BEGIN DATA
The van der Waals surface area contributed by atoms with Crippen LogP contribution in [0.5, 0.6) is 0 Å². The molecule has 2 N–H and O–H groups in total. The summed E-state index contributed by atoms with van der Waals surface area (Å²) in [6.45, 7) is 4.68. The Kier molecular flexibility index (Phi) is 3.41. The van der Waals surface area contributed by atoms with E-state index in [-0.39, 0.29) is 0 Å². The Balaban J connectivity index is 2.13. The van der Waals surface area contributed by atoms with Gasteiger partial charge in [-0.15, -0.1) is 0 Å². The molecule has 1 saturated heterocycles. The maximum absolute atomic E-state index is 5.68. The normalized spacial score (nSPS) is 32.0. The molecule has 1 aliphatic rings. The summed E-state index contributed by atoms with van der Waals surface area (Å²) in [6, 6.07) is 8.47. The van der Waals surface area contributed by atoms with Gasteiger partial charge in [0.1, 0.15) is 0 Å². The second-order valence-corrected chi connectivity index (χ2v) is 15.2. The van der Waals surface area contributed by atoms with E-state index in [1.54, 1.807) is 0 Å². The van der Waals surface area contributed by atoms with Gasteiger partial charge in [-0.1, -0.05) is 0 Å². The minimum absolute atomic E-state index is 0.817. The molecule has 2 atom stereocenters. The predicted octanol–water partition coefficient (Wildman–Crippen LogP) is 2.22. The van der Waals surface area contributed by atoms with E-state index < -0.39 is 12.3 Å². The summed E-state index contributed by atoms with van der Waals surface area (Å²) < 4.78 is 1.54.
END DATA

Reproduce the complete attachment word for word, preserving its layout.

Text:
The van der Waals surface area contributed by atoms with Crippen LogP contribution in [0.5, 0.6) is 0 Å². The molecule has 2 N–H and O–H groups in total. The summed E-state index contributed by atoms with van der Waals surface area (Å²) in [6.45, 7) is 4.68. The Kier molecular flexibility index (Phi) is 3.41. The van der Waals surface area contributed by atoms with E-state index in [-0.39, 0.29) is 0 Å². The Balaban J connectivity index is 2.13. The van der Waals surface area contributed by atoms with Gasteiger partial charge in [-0.15, -0.1) is 0 Å². The molecule has 1 saturated heterocycles. The maximum absolute atomic E-state index is 5.68. The normalized spacial score (nSPS) is 32.0. The molecule has 1 aliphatic rings. The summed E-state index contributed by atoms with van der Waals surface area (Å²) in [6, 6.07) is 8.47. The van der Waals surface area contributed by atoms with Gasteiger partial charge in [0.1, 0.15) is 0 Å². The second-order valence-corrected chi connectivity index (χ2v) is 15.2. The van der Waals surface area contributed by atoms with E-state index in [1.54, 1.807) is 0 Å². The van der Waals surface area contributed by atoms with Gasteiger partial charge in [-0.1, -0.05) is 0 Å². The minimum absolute atomic E-state index is 0.817. The molecule has 2 atom stereocenters. The predicted octanol–water partition coefficient (Wildman–Crippen LogP) is 2.22. The van der Waals surface area contributed by atoms with E-state index < -0.39 is 12.3 Å². The summed E-state index contributed by atoms with van der Waals surface area (Å²) < 4.78 is 1.54.